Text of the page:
It’s Halloween, the time of year when we get to cover everything with fake cobwebs, pumpkins and witch- or zombie-theme designs—as well as celebrate the holiday with apps on our phones.
The digital Halloween fun starts with games like Skullduggery by ClutchPlay Games, $3 on iOS and free on Android.
Skullduggery puts you in control of a skull that is propelled, slingshot style, by stretching out its rubbery brain. In the story, the player represents the Internal Revenue Service of the dead, seizing assets that have been taken to the afterlife illegally. People bounce the skull around to avoid obstacles and collect the assets. It’s easy to learn, and the app has great graphics and enough complexity in the gameplay to keep it interesting.
Grim Fandango is another game app for this time of year because of its skeletons and afterlife theme. It’s a three-dimensional graphical adventure game where you play Manny Calavera, a travel agent for lost souls whose life is suddenly complicated by love. To play, you walk through a large number of scenes and interact with items by tapping on them. Every part of the story is beautifully illustrated, the soundtrack is compelling, and the puzzles are funny, and sometimes abstract.
Some notes of caution: The game is more expensive at $10 on iOS and Android. The puzzles can occasionally be too hard to solve, and you may find yourself needing to search the Web for hints. At other times, the graphics may seem limited. That’s because the app is a remastering of a computer game from 1998. It’s still very satisfying to play.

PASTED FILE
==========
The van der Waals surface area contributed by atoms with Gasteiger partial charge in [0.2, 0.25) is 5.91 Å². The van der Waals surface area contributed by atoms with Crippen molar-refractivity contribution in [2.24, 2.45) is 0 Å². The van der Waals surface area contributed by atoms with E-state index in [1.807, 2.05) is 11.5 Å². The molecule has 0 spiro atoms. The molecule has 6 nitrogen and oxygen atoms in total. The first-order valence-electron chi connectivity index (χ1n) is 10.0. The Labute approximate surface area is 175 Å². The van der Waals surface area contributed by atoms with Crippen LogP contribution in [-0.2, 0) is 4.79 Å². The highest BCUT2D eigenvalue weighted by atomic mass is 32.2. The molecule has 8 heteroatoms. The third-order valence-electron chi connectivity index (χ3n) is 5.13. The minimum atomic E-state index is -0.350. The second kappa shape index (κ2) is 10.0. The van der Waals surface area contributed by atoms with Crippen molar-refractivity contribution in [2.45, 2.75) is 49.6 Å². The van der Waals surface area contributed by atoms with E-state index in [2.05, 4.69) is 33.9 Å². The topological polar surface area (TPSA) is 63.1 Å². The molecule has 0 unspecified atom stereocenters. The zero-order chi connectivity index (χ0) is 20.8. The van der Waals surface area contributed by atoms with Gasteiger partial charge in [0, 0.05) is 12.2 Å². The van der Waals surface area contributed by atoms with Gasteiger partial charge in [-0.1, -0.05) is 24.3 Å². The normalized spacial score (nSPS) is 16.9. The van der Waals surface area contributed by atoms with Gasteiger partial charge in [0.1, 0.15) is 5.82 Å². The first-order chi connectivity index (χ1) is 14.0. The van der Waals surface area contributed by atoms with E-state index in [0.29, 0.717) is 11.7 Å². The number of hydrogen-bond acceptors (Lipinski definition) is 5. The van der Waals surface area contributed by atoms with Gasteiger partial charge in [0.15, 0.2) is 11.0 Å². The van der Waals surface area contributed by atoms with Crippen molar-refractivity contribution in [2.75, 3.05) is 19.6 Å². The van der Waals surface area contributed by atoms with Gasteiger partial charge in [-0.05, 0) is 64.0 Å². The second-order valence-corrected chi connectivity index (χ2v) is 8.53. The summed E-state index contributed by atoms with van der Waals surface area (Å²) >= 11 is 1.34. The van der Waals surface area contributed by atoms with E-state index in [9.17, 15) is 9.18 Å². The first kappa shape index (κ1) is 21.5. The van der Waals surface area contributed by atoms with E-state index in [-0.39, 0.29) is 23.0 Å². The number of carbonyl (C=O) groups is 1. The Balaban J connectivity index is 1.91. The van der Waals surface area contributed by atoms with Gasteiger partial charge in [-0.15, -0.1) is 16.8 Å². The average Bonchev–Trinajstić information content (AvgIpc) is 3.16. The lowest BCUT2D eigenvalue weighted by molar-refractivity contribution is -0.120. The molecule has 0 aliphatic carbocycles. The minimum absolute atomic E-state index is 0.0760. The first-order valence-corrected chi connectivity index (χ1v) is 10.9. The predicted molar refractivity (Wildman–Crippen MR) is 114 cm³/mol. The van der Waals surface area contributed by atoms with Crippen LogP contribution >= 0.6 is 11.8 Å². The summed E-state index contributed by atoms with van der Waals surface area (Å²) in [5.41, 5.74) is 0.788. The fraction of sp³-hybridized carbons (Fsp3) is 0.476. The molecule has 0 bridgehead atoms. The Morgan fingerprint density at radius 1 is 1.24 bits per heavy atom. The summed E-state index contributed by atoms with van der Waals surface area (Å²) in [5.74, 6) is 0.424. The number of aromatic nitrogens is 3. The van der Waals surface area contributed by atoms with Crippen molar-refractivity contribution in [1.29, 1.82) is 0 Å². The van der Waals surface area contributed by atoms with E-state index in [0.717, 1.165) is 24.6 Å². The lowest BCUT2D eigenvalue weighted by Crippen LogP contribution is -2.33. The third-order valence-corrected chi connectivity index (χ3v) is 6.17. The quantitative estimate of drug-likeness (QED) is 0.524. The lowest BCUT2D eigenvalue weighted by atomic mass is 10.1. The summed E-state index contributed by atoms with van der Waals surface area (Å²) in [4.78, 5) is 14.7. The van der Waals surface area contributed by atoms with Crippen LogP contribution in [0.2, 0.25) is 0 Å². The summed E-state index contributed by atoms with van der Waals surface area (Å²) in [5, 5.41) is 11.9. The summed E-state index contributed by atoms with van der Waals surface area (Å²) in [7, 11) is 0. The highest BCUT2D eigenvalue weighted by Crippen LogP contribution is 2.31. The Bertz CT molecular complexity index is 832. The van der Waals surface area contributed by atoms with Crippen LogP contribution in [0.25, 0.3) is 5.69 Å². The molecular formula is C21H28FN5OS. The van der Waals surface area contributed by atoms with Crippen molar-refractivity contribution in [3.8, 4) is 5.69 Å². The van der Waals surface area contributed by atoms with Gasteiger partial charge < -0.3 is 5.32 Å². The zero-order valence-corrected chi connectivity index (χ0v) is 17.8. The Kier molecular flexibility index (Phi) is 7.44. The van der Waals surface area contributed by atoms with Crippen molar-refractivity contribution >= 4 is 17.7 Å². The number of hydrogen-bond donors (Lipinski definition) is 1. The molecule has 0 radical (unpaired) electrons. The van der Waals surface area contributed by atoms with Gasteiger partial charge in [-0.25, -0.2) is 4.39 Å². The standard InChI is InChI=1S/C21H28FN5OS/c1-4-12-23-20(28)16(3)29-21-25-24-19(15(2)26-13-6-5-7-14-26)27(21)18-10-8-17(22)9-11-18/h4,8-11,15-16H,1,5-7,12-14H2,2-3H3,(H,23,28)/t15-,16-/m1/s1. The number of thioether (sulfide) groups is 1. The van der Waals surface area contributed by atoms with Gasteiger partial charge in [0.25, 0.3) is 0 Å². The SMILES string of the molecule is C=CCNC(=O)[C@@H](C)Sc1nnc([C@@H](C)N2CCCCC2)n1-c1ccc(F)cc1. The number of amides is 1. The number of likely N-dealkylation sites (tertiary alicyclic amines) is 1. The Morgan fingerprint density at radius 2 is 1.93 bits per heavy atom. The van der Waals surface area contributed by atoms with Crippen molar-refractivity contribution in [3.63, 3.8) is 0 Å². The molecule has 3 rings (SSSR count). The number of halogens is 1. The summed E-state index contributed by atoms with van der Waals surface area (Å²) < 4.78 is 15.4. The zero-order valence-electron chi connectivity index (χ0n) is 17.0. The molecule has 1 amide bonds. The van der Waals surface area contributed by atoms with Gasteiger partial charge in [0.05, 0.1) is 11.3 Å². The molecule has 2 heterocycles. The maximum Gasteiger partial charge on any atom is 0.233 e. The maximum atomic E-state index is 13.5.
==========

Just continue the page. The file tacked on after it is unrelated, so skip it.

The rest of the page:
For a different app with some serious scare potential, check out Turned: Zombie Photo-Real Effects, a free iOS app. Of the many apps that promise to add zombie or monster special effects to your selfies, Turned stands out because it applies video effects in real time to a camera feed of your face. You fire up the app, let it scan your features for a moment and then watch as your face is transformed into a zombie mask that moves as you do—with coloured eyeballs, gory wounds and pallid skin that stretches and changes as you turn or open your mouth.
You can adjust the effects that appear on your face to personalise your zombie look, and even choose to be made over as a human survivor in faux zombie make up. The effects are startling, and you can snap a photo of your zombie face or record a short video that can be shared on Instagram or other social media. There are extras like being able to share your images to the app’s global gallery, where you can see how users are “spreading the infection” by using the app. This impressive photo-effect app comes with a limited number of free options, and it costs just a handful of dollars to buy more in the app.
For a similar app that is slightly lower tech and adds static special effects to a traditional selfie, try the Walking Dead: Dead Yourself app, on both iOS and Android. You take a photo of yourself or a friend and add zombie eye and mouth effects, plus props from “The Walking Dead” TV show. Then you can share the images over social media or with the app’s photo gallery feature, where you can see other users’ efforts.
The app requires more manual tweaking than turning, because you adjust the position and size of the effects by hand. The results are quite ghoulish, and the app is free.
Halloween Live Wallpaper World is an Android live wallpaper app that adds a spooky look to your phone or tablet. It places moving cartoon-like images on your screen, including owls, witches, vampires, bats, the moon and other Halloween-theme effects. You can interact with some images, tapping them to make them move or complete other actions. It costs $1.
The Halloween app by Schatzisoft, on iOS, is a way to count down the days until Halloween while learning about the history of the holiday and enjoying extras like spooky sound effects. (You could use the scream sound effect to terrify an unsuspecting friend, for example.) Tapping on the trivia section brings up interesting facts that can be used as conversation starters at a party. The app is free. One app I sought but didn’t find: a pumpkin-carving app. Perhaps next year.